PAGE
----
Murray and Joan Wason love living at Charles Upham Retirement Village, knowing they’re not too far from the Canterbury plains farm that kept their family close and happy.
That closeness remains at Charles Upham.
Murray is in a serviced apartment, and Joan is in hospital care. Being within the same building they are able to enjoy each other’s company every day, one of the many benefits of a Ryman village, having the levels of care within the same village.
Their daughters live in Waddington and Christchurch, while son Dene now runs the family farm, located near Sheffield. They take delight in coming to Charles Upham, where they can all gather in Murray’s serviced apartment, at the village café or social spaces, for time together.
The village, located just on the outskirts of Rangiora, features architecturally-designed independent townhouses and apartments, serviced apartments, resthome, hospital and dementia care. The village is rural, peaceful, and set amongst beautifully landscaped gardens.
From his windows Murray looks out to the Canterbury hills, including Mt Thomas, and chose his apartment because it was the sunniest one available at the time. It also looks out to where he grew up and farmed. He went to a small school in Russell’s Flat, near the Malvern hills and Springfield.
He and Joan got married, while in their early 20s, in the Springfield hall and they took over the family property.
They started farming dairy cows, then Murray decided to change to sheep farming. Over time he increased the size of the farm from 81 acres to 550 acres.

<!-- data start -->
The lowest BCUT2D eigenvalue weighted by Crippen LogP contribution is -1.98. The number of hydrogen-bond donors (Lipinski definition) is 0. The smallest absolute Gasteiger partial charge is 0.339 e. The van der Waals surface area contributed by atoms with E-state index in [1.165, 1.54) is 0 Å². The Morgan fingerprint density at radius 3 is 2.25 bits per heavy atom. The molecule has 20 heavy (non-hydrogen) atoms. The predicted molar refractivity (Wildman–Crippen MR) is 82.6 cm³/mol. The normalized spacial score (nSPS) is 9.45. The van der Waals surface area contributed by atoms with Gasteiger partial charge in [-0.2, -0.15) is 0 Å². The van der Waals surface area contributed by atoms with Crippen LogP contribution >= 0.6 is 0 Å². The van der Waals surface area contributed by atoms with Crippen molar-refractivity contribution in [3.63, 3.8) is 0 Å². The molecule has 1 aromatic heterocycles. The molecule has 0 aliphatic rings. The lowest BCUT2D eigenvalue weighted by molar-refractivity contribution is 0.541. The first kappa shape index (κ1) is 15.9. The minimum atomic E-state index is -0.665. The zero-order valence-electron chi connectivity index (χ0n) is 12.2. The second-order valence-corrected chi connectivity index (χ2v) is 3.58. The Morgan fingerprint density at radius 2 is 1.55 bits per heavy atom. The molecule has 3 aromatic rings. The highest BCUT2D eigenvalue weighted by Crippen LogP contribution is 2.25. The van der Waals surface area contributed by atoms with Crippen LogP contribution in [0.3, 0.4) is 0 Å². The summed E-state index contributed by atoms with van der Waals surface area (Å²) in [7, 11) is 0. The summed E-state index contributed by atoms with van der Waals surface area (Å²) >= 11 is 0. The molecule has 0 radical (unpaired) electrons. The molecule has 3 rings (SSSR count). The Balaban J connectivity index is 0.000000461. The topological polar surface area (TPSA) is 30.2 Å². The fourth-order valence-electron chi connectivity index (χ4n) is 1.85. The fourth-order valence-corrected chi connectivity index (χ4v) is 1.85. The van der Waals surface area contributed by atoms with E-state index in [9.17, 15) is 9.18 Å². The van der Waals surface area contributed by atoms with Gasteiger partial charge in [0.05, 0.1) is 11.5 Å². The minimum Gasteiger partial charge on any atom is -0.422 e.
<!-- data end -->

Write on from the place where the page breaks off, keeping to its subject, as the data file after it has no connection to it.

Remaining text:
Murray says he and the family worked very hard on the farm clearing gorse and broom. They thrived, and the children grew.
They moved to Charles Upham Retirement Village 18 months ago and have come to love their new community, and village life. The choice to come to a Ryman village was a wise one. The couple, married for nearly 65 years, spend as much time together as possible. One Murray’s old mates is in the village too.
When he’s not tending to the family, Murray says he likes to be involved in village life, keeping in touch with the friends he has made and attending functions, such as the regular happy hours held for the residents.
He spent some of those formative years playing in a dance hall band. He still has his prize piano in the apartment. “Sometimes we have a few beers down in the main building ... I do sit down and play the village piano to the folks reasonably regularly.”
The midday and evening meals are included in a fixed base weekly fee* for serviced apartment residents, along with housekeeping and fresh linen delivered.
“At lunch we all sit together, and that’s when we do most of our talking and it’s quite a big group,” Murray says.
*Some conditions apply